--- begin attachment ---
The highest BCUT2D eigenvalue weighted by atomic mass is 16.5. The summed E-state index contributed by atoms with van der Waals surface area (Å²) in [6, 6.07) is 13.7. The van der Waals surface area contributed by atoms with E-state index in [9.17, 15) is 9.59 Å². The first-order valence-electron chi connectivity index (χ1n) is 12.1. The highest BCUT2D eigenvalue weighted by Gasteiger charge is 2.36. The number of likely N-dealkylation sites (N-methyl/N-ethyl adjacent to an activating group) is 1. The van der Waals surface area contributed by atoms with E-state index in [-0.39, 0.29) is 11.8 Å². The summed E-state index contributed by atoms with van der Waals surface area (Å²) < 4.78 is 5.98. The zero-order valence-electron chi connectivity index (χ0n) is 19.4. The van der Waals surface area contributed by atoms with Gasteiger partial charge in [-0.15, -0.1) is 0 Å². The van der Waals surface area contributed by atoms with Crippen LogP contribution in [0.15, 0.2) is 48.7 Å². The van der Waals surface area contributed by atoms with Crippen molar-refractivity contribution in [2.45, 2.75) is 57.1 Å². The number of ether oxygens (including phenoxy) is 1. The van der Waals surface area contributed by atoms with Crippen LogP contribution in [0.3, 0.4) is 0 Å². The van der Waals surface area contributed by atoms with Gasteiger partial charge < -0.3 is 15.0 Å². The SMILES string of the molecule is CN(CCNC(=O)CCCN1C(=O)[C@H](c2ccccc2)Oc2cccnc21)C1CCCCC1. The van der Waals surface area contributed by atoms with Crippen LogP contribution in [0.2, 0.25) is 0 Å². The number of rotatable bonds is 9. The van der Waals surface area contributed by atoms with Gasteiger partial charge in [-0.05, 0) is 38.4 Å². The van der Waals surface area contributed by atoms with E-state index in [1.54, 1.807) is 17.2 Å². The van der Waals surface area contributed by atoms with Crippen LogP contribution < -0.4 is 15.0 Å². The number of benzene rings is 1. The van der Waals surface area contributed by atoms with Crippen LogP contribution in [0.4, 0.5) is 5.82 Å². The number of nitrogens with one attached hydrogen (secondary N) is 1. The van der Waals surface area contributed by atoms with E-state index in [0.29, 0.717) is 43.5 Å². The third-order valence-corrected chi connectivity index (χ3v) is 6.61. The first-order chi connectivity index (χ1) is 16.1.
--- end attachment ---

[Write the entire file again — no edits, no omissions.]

The highest BCUT2D eigenvalue weighted by atomic mass is 16.5. The summed E-state index contributed by atoms with van der Waals surface area (Å²) in [6, 6.07) is 13.7. The van der Waals surface area contributed by atoms with E-state index in [9.17, 15) is 9.59 Å². The first-order valence-electron chi connectivity index (χ1n) is 12.1. The highest BCUT2D eigenvalue weighted by Gasteiger charge is 2.36. The number of likely N-dealkylation sites (N-methyl/N-ethyl adjacent to an activating group) is 1. The van der Waals surface area contributed by atoms with E-state index in [-0.39, 0.29) is 11.8 Å². The summed E-state index contributed by atoms with van der Waals surface area (Å²) < 4.78 is 5.98. The zero-order valence-electron chi connectivity index (χ0n) is 19.4. The van der Waals surface area contributed by atoms with Gasteiger partial charge in [-0.15, -0.1) is 0 Å². The van der Waals surface area contributed by atoms with Crippen LogP contribution in [0.15, 0.2) is 48.7 Å². The van der Waals surface area contributed by atoms with Crippen molar-refractivity contribution in [2.45, 2.75) is 57.1 Å². The number of ether oxygens (including phenoxy) is 1. The van der Waals surface area contributed by atoms with Crippen LogP contribution in [0.3, 0.4) is 0 Å². The van der Waals surface area contributed by atoms with Gasteiger partial charge < -0.3 is 15.0 Å². The SMILES string of the molecule is CN(CCNC(=O)CCCN1C(=O)[C@H](c2ccccc2)Oc2cccnc21)C1CCCCC1. The van der Waals surface area contributed by atoms with Crippen LogP contribution in [0.2, 0.25) is 0 Å². The number of rotatable bonds is 9. The van der Waals surface area contributed by atoms with Gasteiger partial charge in [-0.05, 0) is 38.4 Å². The van der Waals surface area contributed by atoms with E-state index in [1.54, 1.807) is 17.2 Å². The van der Waals surface area contributed by atoms with Crippen LogP contribution < -0.4 is 15.0 Å². The number of benzene rings is 1. The van der Waals surface area contributed by atoms with Crippen LogP contribution in [0.4, 0.5) is 5.82 Å². The number of nitrogens with one attached hydrogen (secondary N) is 1. The van der Waals surface area contributed by atoms with E-state index in [0.29, 0.717) is 43.5 Å². The third-order valence-corrected chi connectivity index (χ3v) is 6.61. The first-order chi connectivity index (χ1) is 16.1.